Date of Conferral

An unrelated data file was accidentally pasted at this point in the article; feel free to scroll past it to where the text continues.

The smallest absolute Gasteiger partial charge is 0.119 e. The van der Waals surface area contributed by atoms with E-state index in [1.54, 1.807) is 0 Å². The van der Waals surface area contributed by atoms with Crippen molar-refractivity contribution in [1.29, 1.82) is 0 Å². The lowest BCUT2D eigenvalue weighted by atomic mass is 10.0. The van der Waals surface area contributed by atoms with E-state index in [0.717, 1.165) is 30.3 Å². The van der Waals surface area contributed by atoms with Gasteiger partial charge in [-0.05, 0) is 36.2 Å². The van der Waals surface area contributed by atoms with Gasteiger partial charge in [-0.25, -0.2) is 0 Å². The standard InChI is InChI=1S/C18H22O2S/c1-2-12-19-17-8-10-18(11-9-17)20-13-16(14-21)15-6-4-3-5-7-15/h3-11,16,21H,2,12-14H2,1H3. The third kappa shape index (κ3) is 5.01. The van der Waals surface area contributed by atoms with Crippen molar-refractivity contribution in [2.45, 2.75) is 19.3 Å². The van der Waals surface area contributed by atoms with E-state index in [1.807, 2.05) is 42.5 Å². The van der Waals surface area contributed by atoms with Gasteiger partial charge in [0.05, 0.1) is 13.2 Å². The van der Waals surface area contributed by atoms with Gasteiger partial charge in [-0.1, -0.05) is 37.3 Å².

The purpose of this study was to explore current African American fathers' experiences with being fathered, and to understand how those definitions, perceptions, and experiences of fatherhood impacted their involvement in the lives of their own children. In-depth individual interviews were conducted in Detroit, Michigan with 10 African American fathers ranging in age from 22 to 25. Ecological systems theory and identity theory served as the theoretical framework for the study. Member checking, detailed descriptions, and audit trails were used to establish trustworthiness of the data. The findings of the study showed that father involvement was directly related to or affected by being fathered. The participants' desires or abilities to be active and involved fathers with their own children were not contingent on whether their own fathers were active in their lives. The participants expressed specific ideas about what being a father means to them, the importance of the role, how they enact the role, and the impact of their role on their children. Drawing on their own experiences, both positive and negative, participants expressed an unwavering level of commitment to their role and children. The themes that emerged from the interviews included: presence, responsibility, fatherhood as a priority, acceptance, and reciprocal relationships. The participants did not equate being a father with providing financial support, but placed significant emphasis on meeting the emotional and psychological needs of their children. The need for continued exploration of father involvement among young African American fathers is necessary in order for the development of comprehensive, research-based programs to provide support for and benefit to both fathers and their children.